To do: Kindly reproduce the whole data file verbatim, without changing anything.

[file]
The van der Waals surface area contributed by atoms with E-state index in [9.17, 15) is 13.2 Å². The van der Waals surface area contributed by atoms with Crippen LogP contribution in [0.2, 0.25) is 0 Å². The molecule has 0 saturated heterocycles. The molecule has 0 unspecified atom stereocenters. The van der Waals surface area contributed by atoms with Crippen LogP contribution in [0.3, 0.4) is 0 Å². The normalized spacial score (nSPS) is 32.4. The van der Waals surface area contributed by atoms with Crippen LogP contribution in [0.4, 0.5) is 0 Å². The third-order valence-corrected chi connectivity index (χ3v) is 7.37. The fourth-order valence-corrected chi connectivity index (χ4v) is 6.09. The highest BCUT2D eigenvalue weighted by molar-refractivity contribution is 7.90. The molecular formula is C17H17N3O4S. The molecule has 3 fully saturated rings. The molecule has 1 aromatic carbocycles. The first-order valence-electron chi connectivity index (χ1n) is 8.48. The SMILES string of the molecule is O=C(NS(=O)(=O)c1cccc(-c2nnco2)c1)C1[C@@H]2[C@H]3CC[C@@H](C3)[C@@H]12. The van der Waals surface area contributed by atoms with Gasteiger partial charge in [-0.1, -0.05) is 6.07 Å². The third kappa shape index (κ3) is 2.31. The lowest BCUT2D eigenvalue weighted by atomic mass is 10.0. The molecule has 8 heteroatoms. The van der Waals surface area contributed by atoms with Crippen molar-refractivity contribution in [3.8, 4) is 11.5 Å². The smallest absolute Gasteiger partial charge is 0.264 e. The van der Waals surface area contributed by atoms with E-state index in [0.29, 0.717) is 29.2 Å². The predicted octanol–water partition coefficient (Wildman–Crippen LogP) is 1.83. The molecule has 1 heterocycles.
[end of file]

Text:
The van der Waals surface area contributed by atoms with E-state index in [9.17, 15) is 13.2 Å². The van der Waals surface area contributed by atoms with Crippen LogP contribution in [0.2, 0.25) is 0 Å². The molecule has 0 saturated heterocycles. The molecule has 0 unspecified atom stereocenters. The van der Waals surface area contributed by atoms with Crippen LogP contribution in [0.3, 0.4) is 0 Å². The normalized spacial score (nSPS) is 32.4. The van der Waals surface area contributed by atoms with Crippen LogP contribution in [0.4, 0.5) is 0 Å². The third-order valence-corrected chi connectivity index (χ3v) is 7.37. The fourth-order valence-corrected chi connectivity index (χ4v) is 6.09. The highest BCUT2D eigenvalue weighted by molar-refractivity contribution is 7.90. The molecular formula is C17H17N3O4S. The molecule has 3 fully saturated rings. The molecule has 1 aromatic carbocycles. The first-order valence-electron chi connectivity index (χ1n) is 8.48. The SMILES string of the molecule is O=C(NS(=O)(=O)c1cccc(-c2nnco2)c1)C1[C@@H]2[C@H]3CC[C@@H](C3)[C@@H]12. The van der Waals surface area contributed by atoms with Gasteiger partial charge in [-0.1, -0.05) is 6.07 Å². The third kappa shape index (κ3) is 2.31. The lowest BCUT2D eigenvalue weighted by atomic mass is 10.0. The molecule has 8 heteroatoms. The van der Waals surface area contributed by atoms with Crippen molar-refractivity contribution in [3.8, 4) is 11.5 Å². The smallest absolute Gasteiger partial charge is 0.264 e. The van der Waals surface area contributed by atoms with E-state index in [0.29, 0.717) is 29.2 Å². The predicted octanol–water partition coefficient (Wildman–Crippen LogP) is 1.83. The molecule has 1 heterocycles.